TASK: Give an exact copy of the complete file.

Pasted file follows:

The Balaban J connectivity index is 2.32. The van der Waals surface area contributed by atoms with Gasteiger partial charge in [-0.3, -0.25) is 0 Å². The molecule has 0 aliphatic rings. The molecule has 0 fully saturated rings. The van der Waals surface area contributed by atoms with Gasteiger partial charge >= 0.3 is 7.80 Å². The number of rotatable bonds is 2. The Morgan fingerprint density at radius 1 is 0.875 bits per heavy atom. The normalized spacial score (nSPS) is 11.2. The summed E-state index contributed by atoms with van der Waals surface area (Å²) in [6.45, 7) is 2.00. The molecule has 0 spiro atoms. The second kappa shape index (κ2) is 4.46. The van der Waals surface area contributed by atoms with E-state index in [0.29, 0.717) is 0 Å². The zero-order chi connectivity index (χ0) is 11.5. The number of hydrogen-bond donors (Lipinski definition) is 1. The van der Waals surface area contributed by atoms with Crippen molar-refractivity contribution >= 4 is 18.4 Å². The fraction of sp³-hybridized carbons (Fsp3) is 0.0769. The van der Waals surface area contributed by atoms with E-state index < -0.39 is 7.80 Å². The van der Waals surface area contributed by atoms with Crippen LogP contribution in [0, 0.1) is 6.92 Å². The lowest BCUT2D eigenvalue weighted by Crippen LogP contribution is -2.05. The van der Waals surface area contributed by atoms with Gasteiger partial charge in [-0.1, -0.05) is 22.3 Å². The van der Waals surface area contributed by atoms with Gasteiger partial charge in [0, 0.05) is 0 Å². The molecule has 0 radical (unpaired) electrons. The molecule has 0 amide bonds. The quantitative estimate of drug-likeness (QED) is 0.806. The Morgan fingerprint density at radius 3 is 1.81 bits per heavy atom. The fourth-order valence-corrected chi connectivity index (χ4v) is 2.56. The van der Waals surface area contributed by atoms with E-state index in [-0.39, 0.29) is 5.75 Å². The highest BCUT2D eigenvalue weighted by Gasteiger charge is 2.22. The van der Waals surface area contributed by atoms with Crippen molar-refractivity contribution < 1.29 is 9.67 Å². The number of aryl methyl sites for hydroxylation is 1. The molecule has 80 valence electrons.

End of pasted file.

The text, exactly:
The Balaban J connectivity index is 2.32. The van der Waals surface area contributed by atoms with Gasteiger partial charge in [-0.3, -0.25) is 0 Å². The molecule has 0 aliphatic rings. The molecule has 0 fully saturated rings. The van der Waals surface area contributed by atoms with Gasteiger partial charge >= 0.3 is 7.80 Å². The number of rotatable bonds is 2. The Morgan fingerprint density at radius 1 is 0.875 bits per heavy atom. The normalized spacial score (nSPS) is 11.2. The summed E-state index contributed by atoms with van der Waals surface area (Å²) in [6.45, 7) is 2.00. The molecule has 0 spiro atoms. The second kappa shape index (κ2) is 4.46. The van der Waals surface area contributed by atoms with E-state index in [0.29, 0.717) is 0 Å². The zero-order chi connectivity index (χ0) is 11.5. The number of hydrogen-bond donors (Lipinski definition) is 1. The van der Waals surface area contributed by atoms with Crippen molar-refractivity contribution >= 4 is 18.4 Å². The fraction of sp³-hybridized carbons (Fsp3) is 0.0769. The van der Waals surface area contributed by atoms with E-state index < -0.39 is 7.80 Å². The van der Waals surface area contributed by atoms with Crippen LogP contribution in [0, 0.1) is 6.92 Å². The lowest BCUT2D eigenvalue weighted by Crippen LogP contribution is -2.05. The van der Waals surface area contributed by atoms with Gasteiger partial charge in [-0.1, -0.05) is 22.3 Å². The van der Waals surface area contributed by atoms with Gasteiger partial charge in [0, 0.05) is 0 Å². The molecule has 0 radical (unpaired) electrons. The molecule has 0 amide bonds. The quantitative estimate of drug-likeness (QED) is 0.806. The Morgan fingerprint density at radius 3 is 1.81 bits per heavy atom. The fourth-order valence-corrected chi connectivity index (χ4v) is 2.56. The van der Waals surface area contributed by atoms with E-state index in [-0.39, 0.29) is 5.75 Å². The highest BCUT2D eigenvalue weighted by Gasteiger charge is 2.22. The van der Waals surface area contributed by atoms with Crippen molar-refractivity contribution < 1.29 is 9.67 Å². The number of aryl methyl sites for hydroxylation is 1. The molecule has 80 valence electrons.